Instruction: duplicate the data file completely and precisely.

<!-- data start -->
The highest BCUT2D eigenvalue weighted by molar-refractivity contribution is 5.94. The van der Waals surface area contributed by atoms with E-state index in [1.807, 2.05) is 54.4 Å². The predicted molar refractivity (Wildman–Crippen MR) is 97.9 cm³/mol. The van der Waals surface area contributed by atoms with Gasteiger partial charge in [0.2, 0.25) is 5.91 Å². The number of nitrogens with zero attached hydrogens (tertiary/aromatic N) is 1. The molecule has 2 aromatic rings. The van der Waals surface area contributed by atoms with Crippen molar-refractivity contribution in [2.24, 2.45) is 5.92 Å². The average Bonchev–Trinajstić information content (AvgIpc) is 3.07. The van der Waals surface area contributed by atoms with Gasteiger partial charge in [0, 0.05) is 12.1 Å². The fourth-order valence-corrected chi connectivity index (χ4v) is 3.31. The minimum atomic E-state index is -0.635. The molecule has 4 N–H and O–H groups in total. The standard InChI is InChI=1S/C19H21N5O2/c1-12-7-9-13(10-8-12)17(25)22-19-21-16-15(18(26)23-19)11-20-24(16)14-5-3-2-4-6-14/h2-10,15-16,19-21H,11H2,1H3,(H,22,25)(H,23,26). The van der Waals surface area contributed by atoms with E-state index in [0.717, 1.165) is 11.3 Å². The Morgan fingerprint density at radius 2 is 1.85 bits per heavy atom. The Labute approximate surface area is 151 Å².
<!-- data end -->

The highest BCUT2D eigenvalue weighted by molar-refractivity contribution is 5.94. The van der Waals surface area contributed by atoms with E-state index in [1.807, 2.05) is 54.4 Å². The predicted molar refractivity (Wildman–Crippen MR) is 97.9 cm³/mol. The van der Waals surface area contributed by atoms with Gasteiger partial charge in [0.2, 0.25) is 5.91 Å². The number of nitrogens with zero attached hydrogens (tertiary/aromatic N) is 1. The molecule has 2 aromatic rings. The van der Waals surface area contributed by atoms with Crippen molar-refractivity contribution in [2.24, 2.45) is 5.92 Å². The average Bonchev–Trinajstić information content (AvgIpc) is 3.07. The van der Waals surface area contributed by atoms with Gasteiger partial charge in [0, 0.05) is 12.1 Å². The fourth-order valence-corrected chi connectivity index (χ4v) is 3.31. The minimum atomic E-state index is -0.635. The molecule has 4 N–H and O–H groups in total. The standard InChI is InChI=1S/C19H21N5O2/c1-12-7-9-13(10-8-12)17(25)22-19-21-16-15(18(26)23-19)11-20-24(16)14-5-3-2-4-6-14/h2-10,15-16,19-21H,11H2,1H3,(H,22,25)(H,23,26). The van der Waals surface area contributed by atoms with E-state index in [0.717, 1.165) is 11.3 Å². The Morgan fingerprint density at radius 2 is 1.85 bits per heavy atom. The Labute approximate surface area is 151 Å².